May 2013


 

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When you are old and grey and full of sleep,

And nodding by the fire, take down this book,

And slowly read, and dream of the soft look

Your eyes had once, and of their shadows deep;

How many loved your moments of glad grace,

And loved your beauty with love false or true,

But one man loved the pilgrim Soul in you,

And loved the sorrows of your changing face;

And bending down beside the glowing bars,

Murmur, a little sadly, how Love fled

And paced upon the mountains overhead

And hid his face amid a crowd of stars.

William Butler Yeats, When You Are Old

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The art critic Roger Fry, writing in 1919, discussed two lands of seeing – or, rather, as he put it, the difference between seeing and looking. Seeing is a useful skill that nature has given us. It has to do with the use that appearances have for the business of living. In other words it is functional. We extract key information as rapidly as possible from this kind of seeing.

Looking, on the other hand, seems less obviously to have any utility value. It is what appreciative viewers of art do, and the non-utilitarian character of such looking leads Fry to say that ‘biologically speaking, art is a blasphemy. Why might the making and sharing of art be an offence against biology? For Fry  it is because it serves no obvious purpose. Looking, writes Fry, is a type of vision that is ‘quite distinct from the practical vision of our instinctive life’. When we look, our vision ‘dwells much more consciously and deliberately’ upon the object in front of us.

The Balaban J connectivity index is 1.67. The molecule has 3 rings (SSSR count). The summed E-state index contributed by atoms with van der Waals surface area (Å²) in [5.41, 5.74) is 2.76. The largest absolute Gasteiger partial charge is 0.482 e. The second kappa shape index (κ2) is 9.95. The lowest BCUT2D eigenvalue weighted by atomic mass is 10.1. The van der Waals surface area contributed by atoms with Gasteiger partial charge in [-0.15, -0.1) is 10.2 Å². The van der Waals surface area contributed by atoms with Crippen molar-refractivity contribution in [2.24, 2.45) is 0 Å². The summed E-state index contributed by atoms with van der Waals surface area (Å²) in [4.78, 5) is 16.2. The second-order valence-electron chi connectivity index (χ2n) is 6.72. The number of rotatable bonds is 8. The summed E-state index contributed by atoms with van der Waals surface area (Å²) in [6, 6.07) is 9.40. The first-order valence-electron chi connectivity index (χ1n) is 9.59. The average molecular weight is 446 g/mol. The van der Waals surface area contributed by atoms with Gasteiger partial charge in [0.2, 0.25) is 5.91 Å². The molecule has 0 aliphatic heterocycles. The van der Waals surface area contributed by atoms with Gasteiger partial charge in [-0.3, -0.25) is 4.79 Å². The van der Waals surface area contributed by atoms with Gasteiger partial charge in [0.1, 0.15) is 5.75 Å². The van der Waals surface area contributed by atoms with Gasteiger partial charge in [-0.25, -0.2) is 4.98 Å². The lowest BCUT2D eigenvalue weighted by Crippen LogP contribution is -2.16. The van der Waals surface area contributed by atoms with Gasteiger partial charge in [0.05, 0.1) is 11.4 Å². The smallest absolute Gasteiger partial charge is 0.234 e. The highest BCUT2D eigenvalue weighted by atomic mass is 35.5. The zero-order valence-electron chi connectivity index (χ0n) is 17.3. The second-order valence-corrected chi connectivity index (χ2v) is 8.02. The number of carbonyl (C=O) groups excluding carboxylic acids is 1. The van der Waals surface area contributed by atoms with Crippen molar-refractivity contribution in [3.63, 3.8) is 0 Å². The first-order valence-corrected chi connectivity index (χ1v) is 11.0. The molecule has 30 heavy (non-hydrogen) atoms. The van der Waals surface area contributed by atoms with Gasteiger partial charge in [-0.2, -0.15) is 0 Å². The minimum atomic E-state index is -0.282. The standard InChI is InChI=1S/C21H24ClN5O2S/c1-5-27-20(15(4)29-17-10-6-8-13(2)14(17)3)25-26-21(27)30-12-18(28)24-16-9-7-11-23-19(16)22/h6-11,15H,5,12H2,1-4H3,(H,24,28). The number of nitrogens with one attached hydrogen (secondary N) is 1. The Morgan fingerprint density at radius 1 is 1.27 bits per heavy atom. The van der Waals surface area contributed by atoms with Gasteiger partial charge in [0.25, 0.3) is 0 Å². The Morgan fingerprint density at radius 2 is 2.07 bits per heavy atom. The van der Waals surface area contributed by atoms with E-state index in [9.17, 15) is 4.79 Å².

Fry thinks children have a special capacity for this, because they have not yet fully learnt the more defensive techniques of mere ‘seeing’. They look at things, he says, with cpassion’.

Ten outstanding high achievers were asked to sum up their particular approach to leadership – the core message that they wanted to share with others and this is what emerged:

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1. The great don’t need to play games

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2.Leadership comes through respect

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3.Go for the people, not the position

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4. If you don’t enjoy it, don’t do it

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5. Know what makes your workers tick

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6 Do what you enjoy.  Don’t plan.  Be flexible

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7. Life doesn’t make sense if you don’t love what you do

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8. Self-belief and an ability to think differently are vital

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9. Don’t just go for the money

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10. Weather the criticism, share the bouquets

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So much struggling –

realising that I need a balance

between reaching out and reaching in.

I need to do some things just for me,

like paint and play,

and read and build sandcastles.

I need to stop

for a long time,

to think about that.

Where did I miss it? Lose it?

For joy is the centre of ministry,

Joy should precede ministry,

nurture it and fulfil it.

But I am so intense about ministry,

and take it so solemnly

(as if I were responsible for it)

that I become weighed down

by its ups and downs,

its disappointments and failures.

I suffocate joy with

seriousness..,..

I imagine everything depends on me –

when everything is God’s business,

and God has already taken care of

all her creation

and all her people,

We are only to walk with each other,